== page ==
The United Methodist Church understands health as:
- A dynamic state of well-being of the individual and society.
- Holistic wellness, which is physical, mental, spiritual, economic, political, and social.
- Being in harmony with each other, with the natural environment, and with God.
John Wesley, in his book Primitive Physick and in his sermons, established for today's United Methodists the interconnectedness of health with spiritual, mental, and physical well-being. As a church, we continue to claim and build on that understanding.
Global Ministries facilitates the prevention, treatment, and advocacy of health issues globally. Its far-reaching programs provide improved opportunities for health and wholeness not just to individuals, but to entire communities.
Here you will find any number of ways in which Global Ministries can connect you with health-related ministries.
Through health advocates or parish nurses (also known as “faith community nurses,” local churches can help address the need for more holistic and accessible health care services.
Information and resources about ministries with Deaf, late-deafened, hard-of-hearing, and deaf-blind members of The United Methodist Church.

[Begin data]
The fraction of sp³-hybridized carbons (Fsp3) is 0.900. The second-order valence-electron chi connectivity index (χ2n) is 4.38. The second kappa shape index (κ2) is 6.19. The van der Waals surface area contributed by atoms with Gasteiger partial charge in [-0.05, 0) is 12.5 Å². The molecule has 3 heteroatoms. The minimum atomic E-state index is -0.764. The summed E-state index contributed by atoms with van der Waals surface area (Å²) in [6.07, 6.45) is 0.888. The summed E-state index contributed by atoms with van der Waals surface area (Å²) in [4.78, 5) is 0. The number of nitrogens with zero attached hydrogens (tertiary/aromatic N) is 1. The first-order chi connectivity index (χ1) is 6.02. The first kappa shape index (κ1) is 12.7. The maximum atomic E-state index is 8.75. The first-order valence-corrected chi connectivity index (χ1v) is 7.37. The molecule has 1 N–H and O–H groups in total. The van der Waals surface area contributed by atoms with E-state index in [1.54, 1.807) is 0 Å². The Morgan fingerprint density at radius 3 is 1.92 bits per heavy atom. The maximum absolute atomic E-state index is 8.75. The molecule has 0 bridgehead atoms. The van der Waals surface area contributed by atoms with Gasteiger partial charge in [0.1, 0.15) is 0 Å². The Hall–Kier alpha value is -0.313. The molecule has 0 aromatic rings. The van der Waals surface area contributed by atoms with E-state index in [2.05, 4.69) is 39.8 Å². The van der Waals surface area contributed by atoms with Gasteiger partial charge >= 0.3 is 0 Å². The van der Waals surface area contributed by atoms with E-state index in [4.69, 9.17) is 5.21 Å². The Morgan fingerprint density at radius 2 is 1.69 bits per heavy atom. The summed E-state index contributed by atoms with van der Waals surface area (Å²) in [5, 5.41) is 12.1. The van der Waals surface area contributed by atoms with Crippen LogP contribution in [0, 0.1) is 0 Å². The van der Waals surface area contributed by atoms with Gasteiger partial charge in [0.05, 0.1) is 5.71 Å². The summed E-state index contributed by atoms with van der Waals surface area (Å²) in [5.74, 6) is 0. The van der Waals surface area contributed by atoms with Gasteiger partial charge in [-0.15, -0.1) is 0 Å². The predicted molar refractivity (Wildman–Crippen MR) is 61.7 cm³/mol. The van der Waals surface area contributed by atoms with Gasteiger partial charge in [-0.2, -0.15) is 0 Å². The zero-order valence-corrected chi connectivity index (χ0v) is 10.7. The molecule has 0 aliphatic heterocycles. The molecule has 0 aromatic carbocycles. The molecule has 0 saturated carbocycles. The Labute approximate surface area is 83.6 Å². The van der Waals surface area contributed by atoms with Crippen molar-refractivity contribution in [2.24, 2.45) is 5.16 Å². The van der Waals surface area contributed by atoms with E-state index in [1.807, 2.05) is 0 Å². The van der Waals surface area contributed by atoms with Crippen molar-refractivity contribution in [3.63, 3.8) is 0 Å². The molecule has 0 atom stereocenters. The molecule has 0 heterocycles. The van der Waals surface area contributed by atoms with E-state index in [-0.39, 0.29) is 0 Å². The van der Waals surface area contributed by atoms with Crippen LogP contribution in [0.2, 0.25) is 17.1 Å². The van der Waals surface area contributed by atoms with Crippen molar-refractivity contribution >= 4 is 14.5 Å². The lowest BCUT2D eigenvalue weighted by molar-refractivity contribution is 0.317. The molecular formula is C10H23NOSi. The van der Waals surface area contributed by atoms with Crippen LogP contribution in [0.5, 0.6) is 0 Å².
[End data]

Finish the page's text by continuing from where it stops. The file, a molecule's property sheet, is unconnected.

Here, you will find material on developmental disabilities, mental illness, creative writing, and resources in the area of disability ministry for individuals and faith communities.
The problem of alcohol and other substance abuse and tobacco use has reached global proportions.
The United Methodist Church and its predecessor denominations have been working on substance abuse issues in a variety of ways since the 18th century.
Providing supplies such as Health Kits, Healthy Homes, Healthy Families Kits and Medicine Boxes make health more accessible. It will provide an opportunity for you to be involved in a project that can involve people of all ages and abilities, and gives a hands-on mission experience.
Today we live in a world in which five people die of AIDS every minute and nine people more are infected by HIV. Global Ministries has responded to the HIV/AIDS crisis through programs of awareness, care, and support.
The Hospital Revitalization Program assists Methodist churches in Africa and Asia to assess the needs of their health-care facilities. It then works with them to improve standards of care, always ensuring that the effort will be part of a larger strategy of community-based health education and development.
Malaria is an infection caused by a parasite that is transmitted by mosquitoes to people. Despite being an easily preventable disease, it kills more than one million people each year- most of them young African children. Malaria is a major cause of and a result of poverty in sub-Saharan Africa.
Parish nurses, lay health advocates and other health ministers are people with professional training in a health related field who use their background to serve the needs of the church community.